Tag Archives: civility

Anti-social media: What parents need to know about Ask.fm

Ask.fm postDo these jeans make me look fat? Does she really like me? Who are my real friends?

These are just some of the questions that get asked on ask.fm, a social media site that allows users to invite anonymous answers. Kids put those kinds of questions out there in the hopes that they will learn the “truth” from people who don’t feel compelled to spare their feelings.

They hope the “truth” turns out to be good news: No, you don’t look fat. Yes, she truly likes you. I am your real friend xoxo.

But too often, it doesn’t work out that way.

Freed by guarantees of anonymity and emboldened by the computer screen standing between them and the person they are hurting, kids can say terrible, hurtful things. Ask.fm is often involved in cyberbullying incidents — from casual cruelty to death threats. There have been a number of bullying-related suicides linked to use of the site, and one British family has released a public statement asking that the site be taken down following the suicide of their 16-year-old son.

Launched in 2010 as a rival to similar sites like Formspring and Honesty Box, Ask.fm has since surpassed them in popularity. The Latvian-based site reportedly has over 40 million members. The site can be linked to Facebook and Twitter, so questions can be posted to friends and followers. Ask.fm has courted controversy because it doesn’t have any of the reporting, tracking or parental control processes you can find on other social media sites. (Click to Tweet.)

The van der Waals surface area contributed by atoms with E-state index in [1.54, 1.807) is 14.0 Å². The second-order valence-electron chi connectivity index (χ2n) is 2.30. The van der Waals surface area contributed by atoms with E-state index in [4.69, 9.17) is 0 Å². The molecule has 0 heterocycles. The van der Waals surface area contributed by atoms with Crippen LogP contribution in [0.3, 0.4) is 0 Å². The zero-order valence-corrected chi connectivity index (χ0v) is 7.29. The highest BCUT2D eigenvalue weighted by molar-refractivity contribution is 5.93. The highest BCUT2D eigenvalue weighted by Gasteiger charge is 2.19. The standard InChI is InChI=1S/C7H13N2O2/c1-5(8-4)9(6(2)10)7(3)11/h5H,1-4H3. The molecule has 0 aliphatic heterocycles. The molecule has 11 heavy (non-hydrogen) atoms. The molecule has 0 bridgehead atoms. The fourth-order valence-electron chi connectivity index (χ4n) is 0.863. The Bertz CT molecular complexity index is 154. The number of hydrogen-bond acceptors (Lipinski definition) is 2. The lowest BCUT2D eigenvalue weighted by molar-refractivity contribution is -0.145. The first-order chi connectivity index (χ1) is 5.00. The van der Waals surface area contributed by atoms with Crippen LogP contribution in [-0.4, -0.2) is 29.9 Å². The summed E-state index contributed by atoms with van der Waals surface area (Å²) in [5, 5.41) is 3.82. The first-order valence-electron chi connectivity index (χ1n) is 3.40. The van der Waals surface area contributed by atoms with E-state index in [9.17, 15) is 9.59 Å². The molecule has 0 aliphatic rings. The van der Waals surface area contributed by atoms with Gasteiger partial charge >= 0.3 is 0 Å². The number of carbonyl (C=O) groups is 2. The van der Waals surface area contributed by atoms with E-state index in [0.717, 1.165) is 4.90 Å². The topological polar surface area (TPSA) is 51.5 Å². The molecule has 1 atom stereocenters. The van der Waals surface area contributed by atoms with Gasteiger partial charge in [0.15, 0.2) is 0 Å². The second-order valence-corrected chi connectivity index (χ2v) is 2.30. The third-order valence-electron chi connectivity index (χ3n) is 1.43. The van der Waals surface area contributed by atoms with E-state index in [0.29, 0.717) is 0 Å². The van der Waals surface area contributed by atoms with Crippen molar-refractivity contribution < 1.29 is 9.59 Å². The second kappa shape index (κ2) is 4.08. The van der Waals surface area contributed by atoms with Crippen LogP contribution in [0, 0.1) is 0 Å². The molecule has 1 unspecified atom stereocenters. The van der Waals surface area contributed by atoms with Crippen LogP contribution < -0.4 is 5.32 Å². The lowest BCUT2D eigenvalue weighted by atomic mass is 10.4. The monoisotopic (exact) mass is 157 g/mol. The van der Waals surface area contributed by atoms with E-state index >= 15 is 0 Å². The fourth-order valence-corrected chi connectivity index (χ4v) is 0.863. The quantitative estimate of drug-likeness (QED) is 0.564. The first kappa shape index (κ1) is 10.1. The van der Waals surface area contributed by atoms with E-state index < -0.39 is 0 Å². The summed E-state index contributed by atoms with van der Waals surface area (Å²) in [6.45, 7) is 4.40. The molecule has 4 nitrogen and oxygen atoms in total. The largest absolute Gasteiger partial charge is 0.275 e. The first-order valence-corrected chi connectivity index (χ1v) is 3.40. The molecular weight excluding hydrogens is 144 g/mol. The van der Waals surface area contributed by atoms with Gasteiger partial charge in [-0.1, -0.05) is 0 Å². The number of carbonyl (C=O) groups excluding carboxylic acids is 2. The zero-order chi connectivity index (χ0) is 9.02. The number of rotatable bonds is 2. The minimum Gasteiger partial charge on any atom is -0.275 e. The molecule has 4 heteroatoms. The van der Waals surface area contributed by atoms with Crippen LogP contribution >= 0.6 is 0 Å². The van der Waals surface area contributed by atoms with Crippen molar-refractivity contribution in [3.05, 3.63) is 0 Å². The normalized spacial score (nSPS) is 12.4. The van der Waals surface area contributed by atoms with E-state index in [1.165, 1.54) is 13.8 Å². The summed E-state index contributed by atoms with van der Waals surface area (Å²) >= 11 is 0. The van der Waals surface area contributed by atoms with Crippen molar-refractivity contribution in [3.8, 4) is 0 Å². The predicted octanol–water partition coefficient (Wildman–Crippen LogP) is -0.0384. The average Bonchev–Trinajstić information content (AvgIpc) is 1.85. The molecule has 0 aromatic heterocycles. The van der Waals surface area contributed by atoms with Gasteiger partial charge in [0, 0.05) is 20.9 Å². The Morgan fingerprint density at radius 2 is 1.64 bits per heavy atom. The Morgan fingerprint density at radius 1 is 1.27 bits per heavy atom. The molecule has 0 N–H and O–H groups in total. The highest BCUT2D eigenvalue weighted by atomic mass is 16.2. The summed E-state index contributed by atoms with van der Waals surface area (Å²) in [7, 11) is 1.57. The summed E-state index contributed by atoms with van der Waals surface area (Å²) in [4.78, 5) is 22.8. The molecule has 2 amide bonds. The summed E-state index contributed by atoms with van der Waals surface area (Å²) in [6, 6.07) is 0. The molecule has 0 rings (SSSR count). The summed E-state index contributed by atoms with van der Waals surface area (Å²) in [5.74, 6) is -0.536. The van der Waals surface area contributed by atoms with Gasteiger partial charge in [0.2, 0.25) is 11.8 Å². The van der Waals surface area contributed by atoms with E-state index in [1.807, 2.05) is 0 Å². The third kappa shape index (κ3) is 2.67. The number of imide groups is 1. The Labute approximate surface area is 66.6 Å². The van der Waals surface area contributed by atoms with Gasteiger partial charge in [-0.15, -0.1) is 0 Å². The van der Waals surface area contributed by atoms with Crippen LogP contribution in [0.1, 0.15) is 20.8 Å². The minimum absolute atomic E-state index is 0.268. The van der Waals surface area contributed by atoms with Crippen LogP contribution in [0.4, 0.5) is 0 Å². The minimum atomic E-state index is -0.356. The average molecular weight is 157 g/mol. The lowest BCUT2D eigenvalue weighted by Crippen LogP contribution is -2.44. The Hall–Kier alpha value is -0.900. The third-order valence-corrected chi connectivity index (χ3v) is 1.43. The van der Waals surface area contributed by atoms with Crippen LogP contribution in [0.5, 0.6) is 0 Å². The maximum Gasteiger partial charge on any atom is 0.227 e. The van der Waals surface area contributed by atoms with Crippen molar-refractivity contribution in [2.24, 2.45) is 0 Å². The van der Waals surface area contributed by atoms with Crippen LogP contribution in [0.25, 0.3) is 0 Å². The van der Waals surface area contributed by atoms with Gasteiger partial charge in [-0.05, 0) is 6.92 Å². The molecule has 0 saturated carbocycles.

Some schools in the UK and Hong Kong have sent out letters to parents advising them not to allow their children to use Ask.fm.

What do parents need to know?

  • Sites that allow anonymity reduce inhibitions. Kids who wouldn’t be cruel face-to-face and don’t get to see the consequences of their actions may feel justified saying hurtful things online.
  • Seriously consider telling your children they are not allowed to use Ask.fm. For more information, stories of bullying online and support from other parents dealing with the fallout from ask.fm-related incidents, check out this popular Facebook group: https://www.facebook.com/AskFmShouldBeDeleted.
  • Whether you allow your child to use the site or not, have a conversation with them about civility online, flaming, and how anonymity might change how people act. 
  • If you choose to allow your child to use Ask.fm, show them how to use the privacy tab in their settings to block anonymous posts, so that all comments are linked to the names of account holders. 
  • Users can also create a blacklist to block comments and posts from those known to be cruel and/or aggressive online. 
  • If your child chooses to link Ask.fm with their Facebook account, they can adjust the settings in Facebook so that posts are seen by the following: public, friends, only me or custom settings (allowing them to choose specific friends). 
  • Supervise your kids’ activities online, especially on sites such as these. At minimum, you should have their username/ password and sit down with them once in a while to monitor what’s happening online. 
  • If your child is involved in a bullying incident on Ask.fm, tell them not to respond. The best option is to delete the app and account. Unlike Facebook and Twitter, Ask.fm does not have any formal reporting mechanism, so you cannot get the perpetrator blocked by the site. 
  • For more information for parents about Ask.fm, consult this Webwise Guide.